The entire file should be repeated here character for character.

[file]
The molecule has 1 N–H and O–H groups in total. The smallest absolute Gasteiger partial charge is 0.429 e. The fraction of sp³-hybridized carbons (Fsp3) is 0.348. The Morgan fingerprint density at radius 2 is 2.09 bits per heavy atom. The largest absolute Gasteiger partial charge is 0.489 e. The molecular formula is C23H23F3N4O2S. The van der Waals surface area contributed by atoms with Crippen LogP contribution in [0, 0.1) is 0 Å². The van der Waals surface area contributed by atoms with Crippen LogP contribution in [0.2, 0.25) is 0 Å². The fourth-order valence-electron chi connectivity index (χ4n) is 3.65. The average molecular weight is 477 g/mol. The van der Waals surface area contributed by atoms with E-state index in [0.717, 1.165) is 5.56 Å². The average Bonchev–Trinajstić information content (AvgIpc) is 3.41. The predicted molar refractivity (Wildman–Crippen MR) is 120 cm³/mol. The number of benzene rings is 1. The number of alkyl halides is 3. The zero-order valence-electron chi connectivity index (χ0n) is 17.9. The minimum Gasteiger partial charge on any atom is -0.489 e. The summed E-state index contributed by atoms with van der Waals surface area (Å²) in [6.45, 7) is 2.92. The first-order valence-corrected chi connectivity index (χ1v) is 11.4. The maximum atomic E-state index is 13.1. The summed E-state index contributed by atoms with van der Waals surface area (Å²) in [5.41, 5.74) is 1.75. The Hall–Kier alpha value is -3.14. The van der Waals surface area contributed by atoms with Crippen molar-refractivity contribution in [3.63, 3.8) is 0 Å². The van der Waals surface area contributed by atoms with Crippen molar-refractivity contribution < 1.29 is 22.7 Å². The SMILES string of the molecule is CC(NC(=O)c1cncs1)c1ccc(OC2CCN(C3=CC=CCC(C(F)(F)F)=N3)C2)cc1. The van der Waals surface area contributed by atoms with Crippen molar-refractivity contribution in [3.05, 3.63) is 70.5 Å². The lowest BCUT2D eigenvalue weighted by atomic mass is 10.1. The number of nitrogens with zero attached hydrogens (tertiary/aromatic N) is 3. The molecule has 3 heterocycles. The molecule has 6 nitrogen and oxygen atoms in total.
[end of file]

The molecule has 1 N–H and O–H groups in total. The smallest absolute Gasteiger partial charge is 0.429 e. The fraction of sp³-hybridized carbons (Fsp3) is 0.348. The Morgan fingerprint density at radius 2 is 2.09 bits per heavy atom. The largest absolute Gasteiger partial charge is 0.489 e. The molecular formula is C23H23F3N4O2S. The van der Waals surface area contributed by atoms with Crippen LogP contribution in [0, 0.1) is 0 Å². The van der Waals surface area contributed by atoms with Crippen LogP contribution in [0.2, 0.25) is 0 Å². The fourth-order valence-electron chi connectivity index (χ4n) is 3.65. The average molecular weight is 477 g/mol. The van der Waals surface area contributed by atoms with E-state index in [0.717, 1.165) is 5.56 Å². The average Bonchev–Trinajstić information content (AvgIpc) is 3.41. The predicted molar refractivity (Wildman–Crippen MR) is 120 cm³/mol. The number of benzene rings is 1. The number of alkyl halides is 3. The zero-order valence-electron chi connectivity index (χ0n) is 17.9. The minimum Gasteiger partial charge on any atom is -0.489 e. The summed E-state index contributed by atoms with van der Waals surface area (Å²) in [6.45, 7) is 2.92. The first-order valence-corrected chi connectivity index (χ1v) is 11.4. The maximum atomic E-state index is 13.1. The summed E-state index contributed by atoms with van der Waals surface area (Å²) in [5.41, 5.74) is 1.75. The Hall–Kier alpha value is -3.14. The van der Waals surface area contributed by atoms with Crippen molar-refractivity contribution in [3.63, 3.8) is 0 Å². The van der Waals surface area contributed by atoms with Crippen molar-refractivity contribution < 1.29 is 22.7 Å². The SMILES string of the molecule is CC(NC(=O)c1cncs1)c1ccc(OC2CCN(C3=CC=CCC(C(F)(F)F)=N3)C2)cc1. The van der Waals surface area contributed by atoms with Crippen molar-refractivity contribution in [3.05, 3.63) is 70.5 Å². The lowest BCUT2D eigenvalue weighted by atomic mass is 10.1. The number of nitrogens with zero attached hydrogens (tertiary/aromatic N) is 3. The molecule has 3 heterocycles. The molecule has 6 nitrogen and oxygen atoms in total.